Claustrophobia and the Statue of Liberty

Several times I have taken church youth groups to New York City, my home USA-NYC-Statue_of_Libertyfor years when I was a young adult. Of course, I didn’t climb the Statue of Liberty when I lived In Manhattan, but all the teenagers wanted to see it and so I would take them, hoping that my life-long claustrophobia would not kick in. Every time it did. I would grow more and more anxious with all the people and the tight stairway. My breath would quicken and I would go blue around the lips and inevitably a guard would tell me that I could not continue. “But I am in charge of these teenagers,” I’d say. “Well, they will have to make their own way. They won’t get lost.” And they went up, enjoyed the view, and teased me mercilessly for the rest of the mission trip.

Since last week’s Supreme Court decision, I’ve been thinking of us all – trapped, willful claustrophobes in the Statue of Liberty. Especially those of us who are old. I have to believe this of the young — they will make their own way, and they won’t get lost.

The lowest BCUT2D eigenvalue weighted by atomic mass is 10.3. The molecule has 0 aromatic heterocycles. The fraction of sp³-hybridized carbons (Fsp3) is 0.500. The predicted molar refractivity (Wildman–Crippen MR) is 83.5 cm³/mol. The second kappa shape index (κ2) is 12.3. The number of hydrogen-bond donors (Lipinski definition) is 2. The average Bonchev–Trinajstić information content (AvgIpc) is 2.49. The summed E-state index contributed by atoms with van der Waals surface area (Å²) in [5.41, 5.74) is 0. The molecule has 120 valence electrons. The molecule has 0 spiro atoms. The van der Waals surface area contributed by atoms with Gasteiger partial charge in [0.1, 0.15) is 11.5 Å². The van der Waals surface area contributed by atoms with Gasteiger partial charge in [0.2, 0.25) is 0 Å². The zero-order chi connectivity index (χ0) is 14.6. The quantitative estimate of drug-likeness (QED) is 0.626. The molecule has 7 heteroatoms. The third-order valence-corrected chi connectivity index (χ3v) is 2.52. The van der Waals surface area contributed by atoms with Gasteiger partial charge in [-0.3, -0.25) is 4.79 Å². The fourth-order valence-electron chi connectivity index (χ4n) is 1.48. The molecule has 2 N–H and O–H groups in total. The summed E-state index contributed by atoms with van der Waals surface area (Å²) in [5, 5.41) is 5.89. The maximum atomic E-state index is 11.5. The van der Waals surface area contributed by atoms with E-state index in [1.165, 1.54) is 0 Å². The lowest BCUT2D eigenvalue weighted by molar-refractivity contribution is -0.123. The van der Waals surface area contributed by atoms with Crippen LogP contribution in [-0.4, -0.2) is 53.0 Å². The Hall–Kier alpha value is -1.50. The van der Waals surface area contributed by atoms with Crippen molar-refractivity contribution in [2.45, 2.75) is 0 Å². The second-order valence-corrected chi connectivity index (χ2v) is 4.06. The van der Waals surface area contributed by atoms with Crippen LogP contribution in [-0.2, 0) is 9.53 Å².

Improv on Emma Lazarus, “The New Colossus”

Don’t give me your gifted —
your astronomers, your artists, no.
Don’t give me the genius,
the hard worker, the dreamer.
Don’t give me those
with imagination and compassion
for our future years.
Keep all these and keep
the mothers and the fathers
of new Americans born …
or rather take them back.

Send none —
the weeping copper statue cries.
I’ll turn them away
and then turn inward, naming
what was once an air-bridged harbor
only a poisoned pool,
what was once breathing free,
an inhalation of stale hate.

In our crabbed ungenerosity
we all stand, not
lifting a lamp,
but pointing instead
the weapons that we say
are more precious, more our right,
than our children are.

We stand, pointing our guns,
beside the golden door,
padlocked against the world.

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